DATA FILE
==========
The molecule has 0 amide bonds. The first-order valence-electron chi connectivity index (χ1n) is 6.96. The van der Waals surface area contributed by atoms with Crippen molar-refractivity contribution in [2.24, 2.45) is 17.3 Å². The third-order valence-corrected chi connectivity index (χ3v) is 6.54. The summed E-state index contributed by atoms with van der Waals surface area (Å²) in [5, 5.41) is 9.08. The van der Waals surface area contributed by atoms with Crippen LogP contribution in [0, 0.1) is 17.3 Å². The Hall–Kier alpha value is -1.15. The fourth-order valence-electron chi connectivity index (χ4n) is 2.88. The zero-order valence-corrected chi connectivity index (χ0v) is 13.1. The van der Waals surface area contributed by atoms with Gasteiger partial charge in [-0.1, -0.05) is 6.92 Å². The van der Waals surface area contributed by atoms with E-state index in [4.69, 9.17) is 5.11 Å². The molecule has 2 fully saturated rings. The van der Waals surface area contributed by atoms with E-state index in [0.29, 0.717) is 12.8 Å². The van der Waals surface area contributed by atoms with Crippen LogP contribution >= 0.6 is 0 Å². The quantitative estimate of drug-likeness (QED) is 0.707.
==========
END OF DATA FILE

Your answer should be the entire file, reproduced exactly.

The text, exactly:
The molecule has 0 amide bonds. The first-order valence-electron chi connectivity index (χ1n) is 6.96. The van der Waals surface area contributed by atoms with Crippen molar-refractivity contribution in [2.24, 2.45) is 17.3 Å². The third-order valence-corrected chi connectivity index (χ3v) is 6.54. The summed E-state index contributed by atoms with van der Waals surface area (Å²) in [5, 5.41) is 9.08. The van der Waals surface area contributed by atoms with Crippen LogP contribution in [0, 0.1) is 17.3 Å². The Hall–Kier alpha value is -1.15. The fourth-order valence-electron chi connectivity index (χ4n) is 2.88. The zero-order valence-corrected chi connectivity index (χ0v) is 13.1. The van der Waals surface area contributed by atoms with Gasteiger partial charge in [-0.1, -0.05) is 6.92 Å². The van der Waals surface area contributed by atoms with E-state index in [4.69, 9.17) is 5.11 Å². The molecule has 2 fully saturated rings. The van der Waals surface area contributed by atoms with E-state index in [0.29, 0.717) is 12.8 Å². The van der Waals surface area contributed by atoms with Crippen LogP contribution >= 0.6 is 0 Å². The quantitative estimate of drug-likeness (QED) is 0.707.